Unusual food item of the Yellow-rumped Flycatcher

on 17th March 2022

I was watching a Yellow-rumped Flycatcher (Ficedula zanthopygia) male forage this morning (17th March 2022) at the Kledang Saiong Forest Reserve, Ipoh, Perak. It largely took insects by aerial sallies or ‘hover-snatching’. But I was surprised when it took the flowers of an inflorescence – saw this a few times (see image with close-ups – below).

I have seen this creeper with a globular flowering inflorescence a number of times. I think it is a Cephalanthus species, a genus of flowering plants in the family Rubiaceae, commonly known as the buttonbush.

I have seen birds feed on flowers to get to the nectar; especially Sunbirds and Spiderhunters feeding on the flowers of Poikilospermum suaveolens. But this is the first time I have seen a flycatcher do this. Yellow-rumped Flycatchers have been known to take fruit (see Wells 2007) and I have personally observed them feeding on the fruit of the Giant Mahang (Macaranga gigantea).


Dato’ Dr Amar-Singh HSS – Ipoh, Perak, Malaysia

17th March 2022


If you like this post please tap on the Like button at the left bottom of page. Any views and opinions expressed in this article are solely those of the authors/contributors, and are not endorsed by the Lee Kong Chian Natural History Museum (LKCNHM, NUS) or its affiliated institutions. Readers are encouraged to use their discretion before making any decisions or judgements based on the information presented.

YC Wee

Dr Wee played a significant role as a green advocate in Singapore through his extensive involvement in various organizations and committees: as Secretary and Chairman for the Malayan Nature Society (Singapore Branch), and with the Nature Society (Singapore) as founding President (1978-1995). He has also served in the Nature Reserve Board (1987-1989), Nature Reserves Committee (1990-1996), National Council on the Environment/Singapore Environment Council (1992-1996), Work-Group on Nature Conservation (1992) and Inter-Varsity Council on the Environment (1995-1997). He is Patron of the Singapore Gardening Society and was appointed Honorary Museum Associate of the Lee Kong Chian Natural History Museum (LKCNHM) in 2012. In 2005, Dr Wee started the Bird Ecology Study Group. With more than 6,000 entries, the website has become a valuable resource consulted by students, birdwatchers and researchers locally and internationally. The views and opinions expressed in this article are his own, and do not represent those of LKCNHM, the National University of Singapore or its affiliated institutions.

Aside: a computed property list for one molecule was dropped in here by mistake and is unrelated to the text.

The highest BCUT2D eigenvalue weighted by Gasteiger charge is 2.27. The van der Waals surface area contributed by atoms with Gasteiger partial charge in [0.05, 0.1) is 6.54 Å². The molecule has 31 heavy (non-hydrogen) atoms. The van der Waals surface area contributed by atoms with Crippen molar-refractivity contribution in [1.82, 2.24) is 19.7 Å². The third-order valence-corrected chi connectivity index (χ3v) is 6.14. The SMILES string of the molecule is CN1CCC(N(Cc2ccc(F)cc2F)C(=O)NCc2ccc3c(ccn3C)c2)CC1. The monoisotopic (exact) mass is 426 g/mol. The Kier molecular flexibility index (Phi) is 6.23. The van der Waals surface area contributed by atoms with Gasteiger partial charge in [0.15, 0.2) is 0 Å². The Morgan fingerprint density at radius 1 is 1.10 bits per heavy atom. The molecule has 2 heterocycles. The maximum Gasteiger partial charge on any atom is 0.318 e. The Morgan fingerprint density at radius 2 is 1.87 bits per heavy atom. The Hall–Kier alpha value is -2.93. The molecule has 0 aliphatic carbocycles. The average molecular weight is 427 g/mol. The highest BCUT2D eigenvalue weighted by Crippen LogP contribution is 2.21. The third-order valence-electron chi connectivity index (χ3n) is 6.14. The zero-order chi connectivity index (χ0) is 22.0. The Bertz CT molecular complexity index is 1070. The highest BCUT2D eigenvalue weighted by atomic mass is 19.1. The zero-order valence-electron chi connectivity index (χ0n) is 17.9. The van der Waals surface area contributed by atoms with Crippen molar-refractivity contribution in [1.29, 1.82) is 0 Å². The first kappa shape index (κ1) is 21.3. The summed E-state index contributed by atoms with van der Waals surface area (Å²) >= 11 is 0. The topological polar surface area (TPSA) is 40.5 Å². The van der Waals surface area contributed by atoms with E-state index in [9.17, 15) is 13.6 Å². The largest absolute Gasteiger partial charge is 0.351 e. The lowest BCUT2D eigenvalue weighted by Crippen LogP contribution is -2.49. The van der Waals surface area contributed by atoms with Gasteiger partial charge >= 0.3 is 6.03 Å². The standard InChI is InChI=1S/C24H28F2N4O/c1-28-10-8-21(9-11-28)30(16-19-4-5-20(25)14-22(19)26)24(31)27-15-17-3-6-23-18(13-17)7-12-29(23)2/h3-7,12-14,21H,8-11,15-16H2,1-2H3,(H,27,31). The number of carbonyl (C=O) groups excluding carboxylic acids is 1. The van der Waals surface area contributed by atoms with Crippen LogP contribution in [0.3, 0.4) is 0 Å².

Other posts by YC Wee

Leave a Reply

Your email address will not be published. Required fields are marked *


Overall visits (since 2005)

Live visitors
Visitors Today

Clustrmaps (since 2016)